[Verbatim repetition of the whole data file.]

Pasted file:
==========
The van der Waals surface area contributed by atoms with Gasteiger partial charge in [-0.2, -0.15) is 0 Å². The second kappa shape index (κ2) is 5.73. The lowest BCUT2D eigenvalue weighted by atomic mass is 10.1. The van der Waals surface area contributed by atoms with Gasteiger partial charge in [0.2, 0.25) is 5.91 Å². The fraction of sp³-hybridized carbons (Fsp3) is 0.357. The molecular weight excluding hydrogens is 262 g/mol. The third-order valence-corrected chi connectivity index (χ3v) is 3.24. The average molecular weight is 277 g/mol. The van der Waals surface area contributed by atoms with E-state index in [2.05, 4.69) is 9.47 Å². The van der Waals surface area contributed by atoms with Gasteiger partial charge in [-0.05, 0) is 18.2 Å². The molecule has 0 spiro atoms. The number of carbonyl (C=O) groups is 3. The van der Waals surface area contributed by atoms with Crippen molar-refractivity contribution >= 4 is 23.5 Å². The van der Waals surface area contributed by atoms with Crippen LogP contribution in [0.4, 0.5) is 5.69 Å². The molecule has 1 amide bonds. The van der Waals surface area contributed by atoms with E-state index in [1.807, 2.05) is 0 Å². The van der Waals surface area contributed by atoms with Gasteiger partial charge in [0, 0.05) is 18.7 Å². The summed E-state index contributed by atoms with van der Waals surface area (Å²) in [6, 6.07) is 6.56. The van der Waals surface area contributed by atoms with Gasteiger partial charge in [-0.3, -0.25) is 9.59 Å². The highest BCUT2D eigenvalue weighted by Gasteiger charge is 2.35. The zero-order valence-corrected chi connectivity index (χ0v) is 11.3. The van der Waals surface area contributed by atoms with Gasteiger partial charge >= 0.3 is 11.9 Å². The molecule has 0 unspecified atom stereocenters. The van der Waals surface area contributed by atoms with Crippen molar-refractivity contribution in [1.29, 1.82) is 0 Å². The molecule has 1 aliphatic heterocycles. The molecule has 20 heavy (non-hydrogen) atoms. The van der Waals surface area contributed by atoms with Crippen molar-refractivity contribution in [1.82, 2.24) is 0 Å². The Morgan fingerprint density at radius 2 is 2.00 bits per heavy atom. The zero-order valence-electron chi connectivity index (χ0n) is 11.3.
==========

The van der Waals surface area contributed by atoms with Gasteiger partial charge in [-0.2, -0.15) is 0 Å². The second kappa shape index (κ2) is 5.73. The lowest BCUT2D eigenvalue weighted by atomic mass is 10.1. The van der Waals surface area contributed by atoms with Gasteiger partial charge in [0.2, 0.25) is 5.91 Å². The fraction of sp³-hybridized carbons (Fsp3) is 0.357. The molecular weight excluding hydrogens is 262 g/mol. The third-order valence-corrected chi connectivity index (χ3v) is 3.24. The average molecular weight is 277 g/mol. The van der Waals surface area contributed by atoms with E-state index in [2.05, 4.69) is 9.47 Å². The van der Waals surface area contributed by atoms with Gasteiger partial charge in [-0.05, 0) is 18.2 Å². The molecule has 0 spiro atoms. The number of carbonyl (C=O) groups is 3. The van der Waals surface area contributed by atoms with Crippen molar-refractivity contribution >= 4 is 23.5 Å². The van der Waals surface area contributed by atoms with Crippen LogP contribution in [0.4, 0.5) is 5.69 Å². The molecule has 1 amide bonds. The van der Waals surface area contributed by atoms with E-state index in [1.807, 2.05) is 0 Å². The van der Waals surface area contributed by atoms with Gasteiger partial charge in [0, 0.05) is 18.7 Å². The summed E-state index contributed by atoms with van der Waals surface area (Å²) in [6, 6.07) is 6.56. The van der Waals surface area contributed by atoms with Gasteiger partial charge in [-0.3, -0.25) is 9.59 Å². The highest BCUT2D eigenvalue weighted by Gasteiger charge is 2.35. The zero-order valence-corrected chi connectivity index (χ0v) is 11.3. The van der Waals surface area contributed by atoms with Gasteiger partial charge >= 0.3 is 11.9 Å². The molecule has 0 unspecified atom stereocenters. The van der Waals surface area contributed by atoms with Crippen molar-refractivity contribution in [1.29, 1.82) is 0 Å². The molecule has 1 aliphatic heterocycles. The molecule has 20 heavy (non-hydrogen) atoms. The van der Waals surface area contributed by atoms with Crippen molar-refractivity contribution in [1.82, 2.24) is 0 Å². The Morgan fingerprint density at radius 2 is 2.00 bits per heavy atom. The zero-order valence-electron chi connectivity index (χ0n) is 11.3.